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30-year vs. 15-year refinancing at current mortgage rates?

| MoneyRates.com Senior Financial Analyst, CFA
min read

Q: My husband and I have been paying our mortgage off for about ten years now, and we are finally getting around to looking at refinancing. I know we probably should have refinanced before this, but we aren't always as on top of these things as we should be. Anyway, with only 20 years left on our payments, we are reluctant to sign up for another 30-year mortgage. What would be the pros and cons of going with a 15-year mortgage instead?


A: The year 2000 was the last time 30-year mortgage rates averaged above 8 percent for the year. Anyone who woke up from a deep sleep ten years later would find current mortgage rates hard to believe. 30-year rates are down around 4.5 percent, and 15-year rates are down around 3.8 percent.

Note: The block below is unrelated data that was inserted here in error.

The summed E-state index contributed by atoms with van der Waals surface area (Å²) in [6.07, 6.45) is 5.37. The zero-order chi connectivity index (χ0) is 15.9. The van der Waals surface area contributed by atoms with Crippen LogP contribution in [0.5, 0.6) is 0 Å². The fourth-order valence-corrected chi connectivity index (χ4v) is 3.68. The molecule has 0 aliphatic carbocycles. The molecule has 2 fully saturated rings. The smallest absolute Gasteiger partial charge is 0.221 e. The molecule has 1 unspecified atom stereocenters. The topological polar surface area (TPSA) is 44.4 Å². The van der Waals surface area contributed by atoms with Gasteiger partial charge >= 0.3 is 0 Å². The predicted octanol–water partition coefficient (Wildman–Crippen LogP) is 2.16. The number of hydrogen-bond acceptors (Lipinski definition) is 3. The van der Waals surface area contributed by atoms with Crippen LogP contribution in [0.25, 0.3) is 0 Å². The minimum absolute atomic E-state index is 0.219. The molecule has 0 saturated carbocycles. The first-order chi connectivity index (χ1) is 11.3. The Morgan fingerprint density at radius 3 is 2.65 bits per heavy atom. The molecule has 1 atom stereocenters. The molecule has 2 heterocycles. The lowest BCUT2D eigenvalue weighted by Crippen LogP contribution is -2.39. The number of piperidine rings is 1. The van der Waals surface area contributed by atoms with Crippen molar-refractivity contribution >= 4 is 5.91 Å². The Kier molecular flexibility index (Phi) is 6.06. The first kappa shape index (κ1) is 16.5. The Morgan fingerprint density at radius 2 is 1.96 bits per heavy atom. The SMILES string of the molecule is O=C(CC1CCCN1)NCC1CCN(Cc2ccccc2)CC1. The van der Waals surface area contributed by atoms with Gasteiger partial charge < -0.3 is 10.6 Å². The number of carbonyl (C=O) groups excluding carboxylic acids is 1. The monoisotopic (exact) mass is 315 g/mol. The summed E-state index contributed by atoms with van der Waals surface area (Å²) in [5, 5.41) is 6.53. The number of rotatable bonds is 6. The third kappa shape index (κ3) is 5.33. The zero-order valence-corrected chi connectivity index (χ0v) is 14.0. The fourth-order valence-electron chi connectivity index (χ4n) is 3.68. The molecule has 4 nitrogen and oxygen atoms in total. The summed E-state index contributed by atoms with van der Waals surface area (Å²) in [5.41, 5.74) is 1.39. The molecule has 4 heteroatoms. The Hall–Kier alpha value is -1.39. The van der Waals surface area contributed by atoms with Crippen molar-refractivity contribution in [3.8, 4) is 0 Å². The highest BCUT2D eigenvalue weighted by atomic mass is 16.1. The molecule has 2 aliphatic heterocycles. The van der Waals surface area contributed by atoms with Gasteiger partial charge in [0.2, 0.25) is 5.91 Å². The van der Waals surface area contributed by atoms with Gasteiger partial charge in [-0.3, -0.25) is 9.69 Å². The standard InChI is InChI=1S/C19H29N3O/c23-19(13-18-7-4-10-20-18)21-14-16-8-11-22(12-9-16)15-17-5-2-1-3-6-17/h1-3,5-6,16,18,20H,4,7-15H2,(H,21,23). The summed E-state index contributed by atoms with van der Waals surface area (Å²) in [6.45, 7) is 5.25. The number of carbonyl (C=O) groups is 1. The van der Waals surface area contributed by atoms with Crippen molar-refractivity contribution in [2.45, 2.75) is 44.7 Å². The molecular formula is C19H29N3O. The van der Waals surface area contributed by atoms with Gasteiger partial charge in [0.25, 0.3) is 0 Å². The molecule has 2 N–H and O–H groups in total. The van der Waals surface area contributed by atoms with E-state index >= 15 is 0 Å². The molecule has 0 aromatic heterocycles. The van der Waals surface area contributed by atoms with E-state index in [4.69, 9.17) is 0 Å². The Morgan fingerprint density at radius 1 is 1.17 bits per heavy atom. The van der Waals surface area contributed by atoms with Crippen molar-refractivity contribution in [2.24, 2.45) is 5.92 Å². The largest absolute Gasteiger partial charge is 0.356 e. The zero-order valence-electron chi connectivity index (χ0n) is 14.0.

This means that current mortgage rates give a person refinancing a ten-year-old, 30-year mortgage some interesting options. You could refinance to a fresh 30-year mortgage, and find your monthly payments considerably lower. Not only would you be reducing the interest rate drastically, but you'd also be lowering the payments by spreading the remaining 20 years of debt back out over 30 years.

However, if you've had no trouble meeting your monthly mortgage payments, you might question why you'd want to pay interest for another 30 years. Current mortgage rates are low enough to make a 15-year mortgage an enticing refinancing option to anyone with a 2000-era mortgage. By effectively cutting your interest rate in half, you could both lower the monthly payments and the remaining length of your mortgage.

That's a rare deal that illustrates how low current mortgage rates are. Anyone awaking from a 10-year sleep today would be thrilled at current mortgage rates; however, anyone who continues to snooze on these rates will probably kick themselves when they wake up.

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1 Comment
Travis Vayssie 22 August 2011 at 11:11 pm

Great Post. Mortgage Rates in general are best to find when dealing directly with a lender face to face, but you can always search the net for a low rate.